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Long-standing social ills undermine economic prospects

Everyone in the government's financial staff is touting their belief in a rebound after ten years of memoranda and the subsequent pummeling brought on by the pandemic. The recent oversubscribed exit to markets and the upgrade of the country's ratings by agencies has bolstered this optimism. But since the Greek people have undergone a host of trials and tribulations one has every right to feel apprehensive about any “good news” being peddled by politicians.

With the Belharra frigates Greece voids Turkey's "Blue Homeland" doctrine

The rumored choice of the Belharra frigates as the new acquisition of the Navy brings with it certain parameters that can change the game in the eastern Mediterranean. The new data brought by the Belharra are based on the sensors and weapons they can carry, which at least in terms of the aviation environment in which the Navy will now be able to conduct area air defense satisfying a long-standing need.

Ratcheting up the US-Iran collision

The Trump administration announced new sanctions against Iran Friday morning, in the latest tit-for-tat move, in a week fraught with tension and violence.

by Efthimios Tsiliopoulos

Treasury Secretary Steve Mnuchin said the sanctions would target Iran’s construction, manufacturing, textiles, mining, and aviation industries, including “primary and secondary” sanctions, adding that they would extend sanctions on Iranian officials.

The new U.S. sanctions go contrary to the idea, that some analysts saw as a de-escalation in tensions with Iran, that cropped up in media in the last two days. Although, analysts have often been wrong in the outcome of crisis situations, the present situation accentuates a regional conflict, that for acute observers has no rational strategic reason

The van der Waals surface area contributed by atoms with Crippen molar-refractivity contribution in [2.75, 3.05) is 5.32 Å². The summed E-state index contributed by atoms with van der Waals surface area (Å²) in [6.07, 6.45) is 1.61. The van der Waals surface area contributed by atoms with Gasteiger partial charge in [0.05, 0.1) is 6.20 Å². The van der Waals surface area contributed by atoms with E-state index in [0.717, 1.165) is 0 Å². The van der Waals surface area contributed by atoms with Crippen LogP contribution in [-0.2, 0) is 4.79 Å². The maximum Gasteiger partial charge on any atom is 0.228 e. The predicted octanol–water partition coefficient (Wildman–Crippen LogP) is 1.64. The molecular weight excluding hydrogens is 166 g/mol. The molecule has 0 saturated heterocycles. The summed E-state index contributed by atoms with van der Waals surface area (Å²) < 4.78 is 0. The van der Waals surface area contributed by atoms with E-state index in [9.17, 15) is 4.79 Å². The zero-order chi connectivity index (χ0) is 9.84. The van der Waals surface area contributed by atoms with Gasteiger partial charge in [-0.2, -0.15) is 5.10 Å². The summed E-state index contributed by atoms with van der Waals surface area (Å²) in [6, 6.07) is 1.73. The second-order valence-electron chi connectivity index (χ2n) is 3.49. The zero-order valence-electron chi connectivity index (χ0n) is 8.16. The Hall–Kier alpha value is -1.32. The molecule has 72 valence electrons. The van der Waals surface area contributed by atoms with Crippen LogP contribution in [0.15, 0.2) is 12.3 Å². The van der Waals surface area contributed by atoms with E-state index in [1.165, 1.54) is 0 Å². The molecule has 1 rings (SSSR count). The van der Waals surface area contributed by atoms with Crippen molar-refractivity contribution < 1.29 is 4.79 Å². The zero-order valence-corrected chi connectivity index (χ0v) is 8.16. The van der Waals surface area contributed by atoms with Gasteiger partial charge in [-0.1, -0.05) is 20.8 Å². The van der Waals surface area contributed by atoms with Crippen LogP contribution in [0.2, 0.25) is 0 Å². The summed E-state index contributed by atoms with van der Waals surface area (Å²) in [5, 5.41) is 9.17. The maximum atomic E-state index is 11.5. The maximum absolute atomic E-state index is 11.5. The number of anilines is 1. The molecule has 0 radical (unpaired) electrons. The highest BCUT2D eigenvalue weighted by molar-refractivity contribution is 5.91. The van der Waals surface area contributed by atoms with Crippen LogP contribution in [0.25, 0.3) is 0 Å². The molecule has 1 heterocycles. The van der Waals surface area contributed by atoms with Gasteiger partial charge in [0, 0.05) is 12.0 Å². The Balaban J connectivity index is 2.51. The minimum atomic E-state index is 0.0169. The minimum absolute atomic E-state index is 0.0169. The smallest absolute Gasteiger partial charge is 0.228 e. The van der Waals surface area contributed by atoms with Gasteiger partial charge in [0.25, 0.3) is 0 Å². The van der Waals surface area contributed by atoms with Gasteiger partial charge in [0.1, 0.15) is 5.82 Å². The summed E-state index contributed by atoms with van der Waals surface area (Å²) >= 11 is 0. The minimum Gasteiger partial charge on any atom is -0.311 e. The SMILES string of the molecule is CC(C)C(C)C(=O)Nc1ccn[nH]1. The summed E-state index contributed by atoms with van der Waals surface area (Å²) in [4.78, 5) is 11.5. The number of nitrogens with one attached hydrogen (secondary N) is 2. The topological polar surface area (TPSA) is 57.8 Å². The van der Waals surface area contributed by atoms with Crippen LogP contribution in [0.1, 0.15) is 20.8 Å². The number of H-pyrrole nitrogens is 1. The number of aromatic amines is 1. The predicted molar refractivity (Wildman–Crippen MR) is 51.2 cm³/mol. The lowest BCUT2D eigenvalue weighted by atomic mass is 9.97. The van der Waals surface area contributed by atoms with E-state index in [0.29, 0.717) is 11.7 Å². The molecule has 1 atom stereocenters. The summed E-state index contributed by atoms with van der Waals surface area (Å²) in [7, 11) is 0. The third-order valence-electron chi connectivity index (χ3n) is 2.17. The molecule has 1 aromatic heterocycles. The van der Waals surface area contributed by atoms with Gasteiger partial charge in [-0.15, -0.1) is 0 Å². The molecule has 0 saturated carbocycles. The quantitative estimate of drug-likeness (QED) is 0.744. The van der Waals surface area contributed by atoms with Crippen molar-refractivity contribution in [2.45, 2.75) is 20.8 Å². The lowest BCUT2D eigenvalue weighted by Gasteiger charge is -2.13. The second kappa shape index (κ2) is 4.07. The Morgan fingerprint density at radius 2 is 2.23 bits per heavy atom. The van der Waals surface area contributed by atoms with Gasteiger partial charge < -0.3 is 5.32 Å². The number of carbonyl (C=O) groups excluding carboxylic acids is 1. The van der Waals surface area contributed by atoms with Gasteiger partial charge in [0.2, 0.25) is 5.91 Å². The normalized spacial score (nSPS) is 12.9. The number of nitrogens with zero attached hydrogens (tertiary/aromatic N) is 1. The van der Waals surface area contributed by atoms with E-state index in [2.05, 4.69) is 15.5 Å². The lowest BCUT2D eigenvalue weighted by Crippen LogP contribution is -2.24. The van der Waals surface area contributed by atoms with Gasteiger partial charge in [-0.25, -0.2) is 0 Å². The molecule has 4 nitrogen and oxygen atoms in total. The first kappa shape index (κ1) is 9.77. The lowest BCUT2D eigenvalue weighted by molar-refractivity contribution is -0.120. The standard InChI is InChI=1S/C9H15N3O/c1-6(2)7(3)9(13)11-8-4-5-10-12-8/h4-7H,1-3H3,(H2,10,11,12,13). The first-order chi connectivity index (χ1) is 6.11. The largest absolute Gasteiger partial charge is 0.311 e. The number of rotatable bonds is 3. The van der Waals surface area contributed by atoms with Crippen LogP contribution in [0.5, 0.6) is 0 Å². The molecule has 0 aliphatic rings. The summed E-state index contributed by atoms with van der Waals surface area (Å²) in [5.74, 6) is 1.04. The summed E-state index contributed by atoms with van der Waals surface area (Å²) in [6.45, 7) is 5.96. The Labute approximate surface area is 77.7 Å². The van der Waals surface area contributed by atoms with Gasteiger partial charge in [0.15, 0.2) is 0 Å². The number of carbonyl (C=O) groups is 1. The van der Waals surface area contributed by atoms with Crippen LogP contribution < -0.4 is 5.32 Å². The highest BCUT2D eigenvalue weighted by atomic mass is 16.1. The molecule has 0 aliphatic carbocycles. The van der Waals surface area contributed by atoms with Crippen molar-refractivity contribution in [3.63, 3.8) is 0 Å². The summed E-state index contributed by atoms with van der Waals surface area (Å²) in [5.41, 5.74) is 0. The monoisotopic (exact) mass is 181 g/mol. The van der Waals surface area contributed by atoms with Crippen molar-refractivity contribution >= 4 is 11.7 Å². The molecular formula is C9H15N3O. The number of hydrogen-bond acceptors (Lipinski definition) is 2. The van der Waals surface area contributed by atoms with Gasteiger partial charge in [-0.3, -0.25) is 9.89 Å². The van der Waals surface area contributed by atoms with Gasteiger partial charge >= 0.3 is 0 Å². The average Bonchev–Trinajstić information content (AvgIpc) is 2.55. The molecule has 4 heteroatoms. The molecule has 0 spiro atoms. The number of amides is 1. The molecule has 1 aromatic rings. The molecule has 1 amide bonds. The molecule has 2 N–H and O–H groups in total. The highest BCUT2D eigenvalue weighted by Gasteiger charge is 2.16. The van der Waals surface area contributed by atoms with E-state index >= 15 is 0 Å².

It is very doubtful that the sanctions will have much real political impact. Iran has already suffered through a bevy of Trump's campaign of sanctions that have damaged its economy. How much more damage could further sanctions do? Instead, Soleimani's assassination may coalesce popular support, for an otherwise not-so-popular theocratic regime.

The Trump administration has touted Soleimani as being an “imminent threat”, but no explanations have been given.

The rift between Trump and the Washington establishment and lawmakers is becoming more than obvious as both parties ripped into Pompeo and administration officials because of this dilly-dallying on the necessity of killing Soleimani. Leaks of closed door meetings on Capitol Hill, on Wednesday, described this politely. Thursday, Trump claimed that Soleimani was planning attacks against multiple U.S. embassies, again showing no proof. The Secretary of State, on Friday said the info had been included in the classified briefing, but this was refuted by many lawmakers, and saw the light of the media.

During Pompeo's Friday briefing, the Secretary tried to square the circle. “We had specific information on an imminent threat, and that threat included attacks on U.S. embassies. Period. Full stop,” Pompeo claimed.

And the world awaits.

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